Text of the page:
Beginning in January 2017, IBM employees in the U.S. will be able to use Watson supercomputer technology to help find the most effective oncology drugs and clinical trials for their specific cancers, IBM announced.
"For anyone receiving the diagnosis, or supporting a loved one through it, cancer can be overwhelming," Kyu Rhee , MD, chief health officer, IBM Watson Health, said in the release, adding, "With this first-ever U.S. rollout of the technology, the full breadth and depth of Watson's services can benefit an entire population of individuals who need them."
It's unclear just how much of IBM's workforce will receive the benefits (the firm has 377,000 employees worldwide, although it doesn't specify how many are in the U.S.) but the company says that many of the services will be covered by several of its American health plans.
IBM's push into health care has been defined by its data-driven approach, especially when it comes to cancer. The company points to a simple resource allocation problem that's hindered the most effective patient care: the fact that it is physically impossible for oncologists to keep track of every study, every clinical trial, and every breakthrough in the wildly stratified world of cancer research. Different cancers can mutate in different ways and be driven by a variety of genetic factors, and certain treatments will be more effective for some patients than for others.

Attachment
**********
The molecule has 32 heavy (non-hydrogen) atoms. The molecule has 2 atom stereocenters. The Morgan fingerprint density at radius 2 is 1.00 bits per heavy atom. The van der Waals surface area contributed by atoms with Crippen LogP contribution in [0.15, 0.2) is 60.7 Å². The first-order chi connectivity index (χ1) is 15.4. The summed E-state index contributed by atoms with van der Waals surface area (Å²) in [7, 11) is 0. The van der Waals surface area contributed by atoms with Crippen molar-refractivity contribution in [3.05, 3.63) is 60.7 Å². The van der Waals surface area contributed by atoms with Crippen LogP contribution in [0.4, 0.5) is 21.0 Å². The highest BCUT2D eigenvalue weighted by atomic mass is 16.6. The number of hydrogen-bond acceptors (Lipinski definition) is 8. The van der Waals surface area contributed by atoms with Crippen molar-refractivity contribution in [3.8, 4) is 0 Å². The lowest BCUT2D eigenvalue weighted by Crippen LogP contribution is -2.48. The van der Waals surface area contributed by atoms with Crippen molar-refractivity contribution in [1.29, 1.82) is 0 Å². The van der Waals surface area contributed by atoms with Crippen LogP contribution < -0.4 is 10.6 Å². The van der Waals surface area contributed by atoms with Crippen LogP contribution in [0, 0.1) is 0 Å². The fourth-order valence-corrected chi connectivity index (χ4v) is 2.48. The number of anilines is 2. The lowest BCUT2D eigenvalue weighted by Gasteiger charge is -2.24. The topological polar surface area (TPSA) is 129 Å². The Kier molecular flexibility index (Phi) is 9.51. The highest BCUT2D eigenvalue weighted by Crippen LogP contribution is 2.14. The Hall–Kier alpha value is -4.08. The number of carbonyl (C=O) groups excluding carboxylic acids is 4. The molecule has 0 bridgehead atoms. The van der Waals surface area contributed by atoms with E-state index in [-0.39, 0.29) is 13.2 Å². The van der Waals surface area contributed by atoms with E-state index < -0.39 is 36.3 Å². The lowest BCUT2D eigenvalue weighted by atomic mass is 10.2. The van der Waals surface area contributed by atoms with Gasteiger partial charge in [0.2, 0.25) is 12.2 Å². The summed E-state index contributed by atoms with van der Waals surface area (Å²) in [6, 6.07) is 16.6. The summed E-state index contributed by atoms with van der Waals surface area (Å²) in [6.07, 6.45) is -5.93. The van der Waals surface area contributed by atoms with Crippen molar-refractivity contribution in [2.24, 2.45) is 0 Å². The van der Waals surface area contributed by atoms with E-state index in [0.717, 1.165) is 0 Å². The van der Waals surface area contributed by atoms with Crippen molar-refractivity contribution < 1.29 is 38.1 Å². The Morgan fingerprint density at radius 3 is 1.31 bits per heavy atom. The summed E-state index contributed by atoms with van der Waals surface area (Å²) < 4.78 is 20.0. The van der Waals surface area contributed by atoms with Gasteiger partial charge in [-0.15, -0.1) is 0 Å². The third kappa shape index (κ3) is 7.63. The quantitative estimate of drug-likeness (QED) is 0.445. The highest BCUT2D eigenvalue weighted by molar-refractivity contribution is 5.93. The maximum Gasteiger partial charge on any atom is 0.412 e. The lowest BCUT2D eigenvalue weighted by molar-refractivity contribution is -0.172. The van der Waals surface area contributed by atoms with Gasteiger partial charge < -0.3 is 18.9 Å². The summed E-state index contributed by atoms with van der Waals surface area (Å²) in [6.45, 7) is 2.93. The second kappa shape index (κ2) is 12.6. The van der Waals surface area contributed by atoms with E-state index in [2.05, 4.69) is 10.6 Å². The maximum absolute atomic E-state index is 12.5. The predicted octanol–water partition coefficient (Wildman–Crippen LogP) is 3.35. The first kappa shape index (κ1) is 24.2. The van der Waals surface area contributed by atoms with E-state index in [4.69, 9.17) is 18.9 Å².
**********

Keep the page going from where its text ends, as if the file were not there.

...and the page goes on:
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So, IBM's strategy is to use Watson, armed with its super-computing abilities and artificial intelligence, to help give doctors and scientists in the research process an informed "second opinion" by scouring the available data, as Rhee puts it.
The firm is already helping a variety of major cancer centers with its tech; the new worker benefit program will allow employees to consult with their doctors by giving them their medical history and getting their specific cancers genetically sequenced. After that, Watson will take assist by providing both physician and patient with a report that includes the most relevant drug trial and academic studies for their specific conditions.
Traditional pharma giants like Bristol-Myers Squibb (bmy), Merck (mrk), and a compendium of newer biotechs have been treating cancer with an individualized approach since the disease can take so many forms. But there's also been a simultaneous push by the Obama administration, as well as private business leaders like Sean Parker, for more data-sharing in biopharma, especially when it comes to developing cancer cures.